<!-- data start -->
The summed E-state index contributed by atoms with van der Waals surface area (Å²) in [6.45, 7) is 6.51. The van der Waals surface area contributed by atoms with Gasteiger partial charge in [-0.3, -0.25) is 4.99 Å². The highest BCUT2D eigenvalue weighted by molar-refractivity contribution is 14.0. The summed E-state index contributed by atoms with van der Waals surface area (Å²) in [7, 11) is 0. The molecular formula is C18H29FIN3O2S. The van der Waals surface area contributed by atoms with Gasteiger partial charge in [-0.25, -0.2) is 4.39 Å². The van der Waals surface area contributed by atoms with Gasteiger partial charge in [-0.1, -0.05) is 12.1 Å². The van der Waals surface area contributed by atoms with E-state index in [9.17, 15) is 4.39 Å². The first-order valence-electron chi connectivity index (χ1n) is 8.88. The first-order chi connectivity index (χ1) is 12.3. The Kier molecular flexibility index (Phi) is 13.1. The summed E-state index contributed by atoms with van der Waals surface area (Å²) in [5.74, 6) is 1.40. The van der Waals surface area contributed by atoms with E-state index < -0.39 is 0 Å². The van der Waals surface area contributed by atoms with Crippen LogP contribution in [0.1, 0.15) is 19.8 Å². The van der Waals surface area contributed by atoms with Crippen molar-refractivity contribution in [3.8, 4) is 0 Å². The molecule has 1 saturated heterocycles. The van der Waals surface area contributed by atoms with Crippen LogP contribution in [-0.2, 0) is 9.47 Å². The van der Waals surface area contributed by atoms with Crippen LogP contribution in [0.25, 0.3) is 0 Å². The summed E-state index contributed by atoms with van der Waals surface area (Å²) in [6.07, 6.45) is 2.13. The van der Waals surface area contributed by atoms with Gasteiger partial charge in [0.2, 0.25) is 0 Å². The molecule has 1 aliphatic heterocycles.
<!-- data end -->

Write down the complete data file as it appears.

The summed E-state index contributed by atoms with van der Waals surface area (Å²) in [6.45, 7) is 6.51. The van der Waals surface area contributed by atoms with Gasteiger partial charge in [-0.3, -0.25) is 4.99 Å². The highest BCUT2D eigenvalue weighted by molar-refractivity contribution is 14.0. The summed E-state index contributed by atoms with van der Waals surface area (Å²) in [7, 11) is 0. The molecular formula is C18H29FIN3O2S. The van der Waals surface area contributed by atoms with Gasteiger partial charge in [-0.25, -0.2) is 4.39 Å². The van der Waals surface area contributed by atoms with Gasteiger partial charge in [-0.1, -0.05) is 12.1 Å². The van der Waals surface area contributed by atoms with E-state index in [9.17, 15) is 4.39 Å². The first-order valence-electron chi connectivity index (χ1n) is 8.88. The first-order chi connectivity index (χ1) is 12.3. The Kier molecular flexibility index (Phi) is 13.1. The summed E-state index contributed by atoms with van der Waals surface area (Å²) in [5.74, 6) is 1.40. The van der Waals surface area contributed by atoms with E-state index < -0.39 is 0 Å². The van der Waals surface area contributed by atoms with Crippen LogP contribution in [0.1, 0.15) is 19.8 Å². The van der Waals surface area contributed by atoms with Crippen molar-refractivity contribution in [3.8, 4) is 0 Å². The molecule has 1 saturated heterocycles. The van der Waals surface area contributed by atoms with Crippen LogP contribution in [-0.2, 0) is 9.47 Å². The van der Waals surface area contributed by atoms with Crippen LogP contribution in [0.25, 0.3) is 0 Å². The summed E-state index contributed by atoms with van der Waals surface area (Å²) in [6.07, 6.45) is 2.13. The van der Waals surface area contributed by atoms with Gasteiger partial charge in [0.2, 0.25) is 0 Å². The molecule has 1 aliphatic heterocycles.